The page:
“It’s the kung-fu brawls and Hard Boiled shootouts where Sleeping Dogs comes into its own”.

Sleeping Dogs isn’t the first game to allow you to fight with a car – Burnout sequel when? – but it’s one of the first ones to make a chase sequence feel organically cinematic. For as many scripted moments as the GTA games had in their innumerable chase sequences they still felt scripted. The best moments in both GTA and Sleeping Dogs happen when the games’ mechanics and open world operate in a kind of chaotic tandem with each other.

Shooting out a car’s tires in Sleeping Dogs leads to a slow motion crash that allows you to chain several explosive collisions together as you weave in and out of Hong Kong’s insane traffic. Additionally the ability to ram your car into an opposing vehicle is a satisfying, weighty counterpoint to the arcade-style driving but it’s the kung-fu brawls and Hard Boiled shootouts where Sleeping Dogs comes into its own.

Wei doesn’t get a gun until about five hours into Sleeping Dogs. Up to that point he’s been running through markets, down alleys and over rooftops doing simple extortion jobs for Winston Chu’s Water Street Gang. These five hours are a necessity to learn Sleeping Dogs’ fairly simply, very repetitive but exacting fight system.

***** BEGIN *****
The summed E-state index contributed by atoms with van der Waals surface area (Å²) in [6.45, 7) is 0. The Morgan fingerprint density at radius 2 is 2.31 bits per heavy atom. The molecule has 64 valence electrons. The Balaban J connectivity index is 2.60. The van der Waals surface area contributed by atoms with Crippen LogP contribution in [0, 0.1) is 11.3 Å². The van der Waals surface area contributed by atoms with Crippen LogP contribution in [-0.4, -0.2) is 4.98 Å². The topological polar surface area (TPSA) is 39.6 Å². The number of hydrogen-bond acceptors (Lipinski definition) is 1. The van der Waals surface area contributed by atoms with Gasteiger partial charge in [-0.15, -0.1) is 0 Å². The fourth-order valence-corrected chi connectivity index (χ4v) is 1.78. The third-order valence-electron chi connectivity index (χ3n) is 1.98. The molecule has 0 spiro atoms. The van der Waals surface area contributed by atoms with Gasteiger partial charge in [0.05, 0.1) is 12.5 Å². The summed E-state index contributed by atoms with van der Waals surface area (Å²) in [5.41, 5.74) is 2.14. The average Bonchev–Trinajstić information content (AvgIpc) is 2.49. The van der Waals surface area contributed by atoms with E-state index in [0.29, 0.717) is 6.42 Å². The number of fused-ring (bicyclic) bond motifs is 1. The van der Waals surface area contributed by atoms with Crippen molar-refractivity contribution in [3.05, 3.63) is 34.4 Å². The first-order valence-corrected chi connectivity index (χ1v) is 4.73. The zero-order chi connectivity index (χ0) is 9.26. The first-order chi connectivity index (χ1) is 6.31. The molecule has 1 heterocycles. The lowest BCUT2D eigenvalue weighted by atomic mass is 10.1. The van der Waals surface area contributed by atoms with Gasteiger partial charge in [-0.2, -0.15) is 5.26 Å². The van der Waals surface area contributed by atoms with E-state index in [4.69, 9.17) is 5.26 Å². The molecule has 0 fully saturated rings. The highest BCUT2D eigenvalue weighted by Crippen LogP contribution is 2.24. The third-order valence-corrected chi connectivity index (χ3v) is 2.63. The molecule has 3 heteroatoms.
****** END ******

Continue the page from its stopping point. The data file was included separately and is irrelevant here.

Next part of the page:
Consisting of strikes, counters, blocks and throws the Batman: Arkham Asylum-inspired kung-fu system was often seen as plain when it came out but the timing required and damage inflicted by enemies made it challenging and fun. So too did the amount of environmental kills you could perform whether it was trapping some goon in a trunk, smashing him into a phone booth or shoving him in a furnace Sleeping Dogs never lacked for violence.

Sleeping Dogs isn’t the first gaming homage to John Woo’s filmography but it and the Woo-approved Stranglehold are probably the best. Although Sleeping Dogs limits the bullet time to a few short seconds it maximizes that patented Woo effect by making it seem like every enemy has a dozen blood squibs sewn into their clothes. Instead of writing anymore I’ll just direct you to the scene below, that’s what playing Sleeping Dogs feels like except you’re firing the guns.

Sleeping Dogs feels very of its time. A time when the blessing-and-curse combat system of Batman: Arkham Asylum still held sway. A time when GTA V was still a leviathan on the horizon. A time when John Woo was relatively inactive as an action filmmaker. Sleeping Dogs scratched a lot of itches upon its release and it sold well but it was a victim of time and circumstance. GTA V was soon the only open world crime game that mattered. The Arkham Asylum combat system fell out of favour as nearly all systems do. John Woo returned to action filmmaking. The itches no longer need scratching but when they do there’s always Sleeping Dogs.


Featured Image Credit.